Inspirational woman swims to the finish line

Endurance swimmer Diana Nyad, right, views a fan’s cellphone phone photo Tuesday, during a parade in Key West, Fla., a day after Nyad completed a Cuba-to-Key West swim that took over 52 hours.

By Addie Smith | Sports Editor

One hundred ten miles from Pittsburgh will get you 20 miles away from Cleveland, 350 miles from Chicago and 2,300 miles away from Los Angeles. It takes roughly two hours to drive, three hours on a bus and 41 hours to walk. Or if you’re Diana Nyad, it will take you 52 hours to swim (in shark infested waters, of course).

Okay, she didn’t swim from Pittsburgh to Cleveland, she swam from Cuba to the coast of Florida, completing the daunting task on her fifth try in a journey that took her 35 years to complete. More impressive is that she finished the task at the age of 64. Even more impressive, she was the first person to finish the trek without a cage to protect her from sharks.

When Nyad first attempted the trek she was 28 years old and had a shark cage around her, but gave up after 76 miles. Later in her fourth attempt, she was violently attacked by jellyfish and had to call off the excursion after sustaining injuries that have killed some in the past.
Now, in her fifth, and according to Nyad what was going to be her final attempt no matter the outcome, she crossed the “finish line” and made a name for herself in the process. She became a legend, even if it is only until the next person comes along and completes the trek.

You may be asking yourself, “What relevance does this story have to my everyday life? What should I take away from her trek?” Besides the fact that a 64-year-old can complete that 110-mile swim and that you need to up your fitness routine, you should learn to persevere.

Yes, it’s overstated and it’s overly cliché, but if there’s anything you can take away from not only Nyad’s trek, but also the treks of Amelia Earhart, Christopher Columbus and Lewis and Clark, it’s that you shouldn’t give up. Each of these people worked hard to do something truly amazing, and because of that we remember who they are. They did something so incredible and tried so hard to achieve their goals that their names will live on forever.

While you don’t need to go swimming from New York City to London (though that would be awesome), you need to find something that you’re truly passionate about. You need to find something that you can dedicate time to and strive to be the Diana Nyad of that discipline.

Nyad’s adventures are a testament to what perseverance can truly help one achieve. Partway into her swim on Saturday, Nyad was stung by a jellyfish and was in pain and suffering for 13 hours. She was struggling to breathe the remainder of the voyage and in press interviews could barely speak. Her face was swollen, her body was aching and yet she didn’t care. She was elated. She had completed something she had been trying to do for 35 years.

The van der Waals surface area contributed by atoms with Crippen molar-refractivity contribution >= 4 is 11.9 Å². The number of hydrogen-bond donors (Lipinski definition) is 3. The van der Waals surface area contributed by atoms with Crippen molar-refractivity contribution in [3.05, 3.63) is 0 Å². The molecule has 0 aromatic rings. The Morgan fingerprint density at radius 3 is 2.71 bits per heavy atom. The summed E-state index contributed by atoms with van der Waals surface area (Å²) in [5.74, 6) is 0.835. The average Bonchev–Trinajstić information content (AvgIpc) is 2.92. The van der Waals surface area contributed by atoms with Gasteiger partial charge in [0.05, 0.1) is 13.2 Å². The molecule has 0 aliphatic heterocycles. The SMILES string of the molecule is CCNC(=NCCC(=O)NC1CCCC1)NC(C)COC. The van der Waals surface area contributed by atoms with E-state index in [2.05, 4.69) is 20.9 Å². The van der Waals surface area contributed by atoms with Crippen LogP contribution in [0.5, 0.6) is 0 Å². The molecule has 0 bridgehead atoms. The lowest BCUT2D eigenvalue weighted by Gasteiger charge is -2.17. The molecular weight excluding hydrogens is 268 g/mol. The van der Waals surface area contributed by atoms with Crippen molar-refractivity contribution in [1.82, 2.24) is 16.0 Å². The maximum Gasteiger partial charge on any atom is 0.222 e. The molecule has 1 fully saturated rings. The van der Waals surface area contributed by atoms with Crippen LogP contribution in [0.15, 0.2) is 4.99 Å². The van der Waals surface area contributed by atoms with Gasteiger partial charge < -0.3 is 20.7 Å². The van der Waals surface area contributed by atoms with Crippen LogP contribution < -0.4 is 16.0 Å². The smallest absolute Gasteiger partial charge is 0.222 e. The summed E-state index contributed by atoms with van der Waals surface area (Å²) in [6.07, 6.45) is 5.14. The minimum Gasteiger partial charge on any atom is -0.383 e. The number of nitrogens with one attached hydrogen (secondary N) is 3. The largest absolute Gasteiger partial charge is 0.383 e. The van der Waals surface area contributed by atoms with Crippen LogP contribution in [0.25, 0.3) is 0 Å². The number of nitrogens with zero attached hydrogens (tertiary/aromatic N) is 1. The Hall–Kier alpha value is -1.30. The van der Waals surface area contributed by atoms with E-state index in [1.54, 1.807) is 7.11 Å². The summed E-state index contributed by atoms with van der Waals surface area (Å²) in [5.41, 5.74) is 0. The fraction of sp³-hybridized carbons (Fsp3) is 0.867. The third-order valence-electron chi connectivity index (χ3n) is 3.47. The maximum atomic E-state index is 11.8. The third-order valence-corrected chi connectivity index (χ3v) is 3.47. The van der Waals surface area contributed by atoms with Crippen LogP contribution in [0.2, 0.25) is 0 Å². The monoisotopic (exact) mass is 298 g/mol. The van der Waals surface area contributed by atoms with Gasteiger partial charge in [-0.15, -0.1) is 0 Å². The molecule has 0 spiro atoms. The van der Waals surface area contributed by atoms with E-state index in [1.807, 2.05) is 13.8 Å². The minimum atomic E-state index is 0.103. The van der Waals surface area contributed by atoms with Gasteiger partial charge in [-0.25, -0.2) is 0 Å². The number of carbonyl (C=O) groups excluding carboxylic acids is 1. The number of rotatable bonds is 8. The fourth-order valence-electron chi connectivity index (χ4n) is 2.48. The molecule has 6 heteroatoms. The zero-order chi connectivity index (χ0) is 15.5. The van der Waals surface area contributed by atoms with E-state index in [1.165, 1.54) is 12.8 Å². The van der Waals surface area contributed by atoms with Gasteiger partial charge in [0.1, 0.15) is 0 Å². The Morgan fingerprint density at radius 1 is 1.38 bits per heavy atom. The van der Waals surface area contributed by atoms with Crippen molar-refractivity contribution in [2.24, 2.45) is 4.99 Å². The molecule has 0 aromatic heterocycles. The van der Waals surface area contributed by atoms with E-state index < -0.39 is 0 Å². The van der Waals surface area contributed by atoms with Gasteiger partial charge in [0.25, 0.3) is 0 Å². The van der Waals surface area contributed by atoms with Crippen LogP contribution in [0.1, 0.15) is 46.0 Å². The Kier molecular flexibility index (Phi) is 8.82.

Yes, you’re in college and nowhere near attempting a 35 year long goal, but start small.

Find your dream job, join a student club that you think would be cool, go to the gym three times a week.

Do what will help you smile, even if after being stung by a jellyfish and enduring a 52-hour swim.

Honestly, hang up a poster of this woman over your desk and when you’re feeling low writing a term paper, look up at her and remember her story. Remember her perseverance and plow through that paper. Remember her perseverance and plow through that reading. Remember her perseverance and force yourself to go to the gym. Honestly, replace whatever One Direction, James Franco or Sports Illustrated swimsuit poster on your wall with a picture of Diana Nyad or Oprah or Amelia Earhart. Replace them with someone who can inspire you. But if Harry Styles can truly inspire you and is not just your man crush Monday, then keep him up there.

One hundred ten miles from Pittsburgh will get you 110 miles from Washington, D.C, 180 miles away from Philadelphia, 240 miles away from New York City and 440 miles away from Boston. It takes roughly 30 minutes by airplane, 12 hours by bicycle and a split second by teleportation. The distance may not seem like much to you, but to Diana Nyad 110 miles means so much more.

It means that her life-long goal was achieved. Find your 110 miles, find your goal and remember, you might be stung by jellyfish, but in the words of Dory, you can “just keep swimming.”

AP – Endurance swimmer Diana Nyad, right, views a fan’s cellphone phone photo Tuesday, during a parade in Key West, Fla., a day after Nyad completed a Cuba-to-Key West swim that took over 52 hours.

Addie Smith is a junior Print Journalism and Politce Science major and can be reached at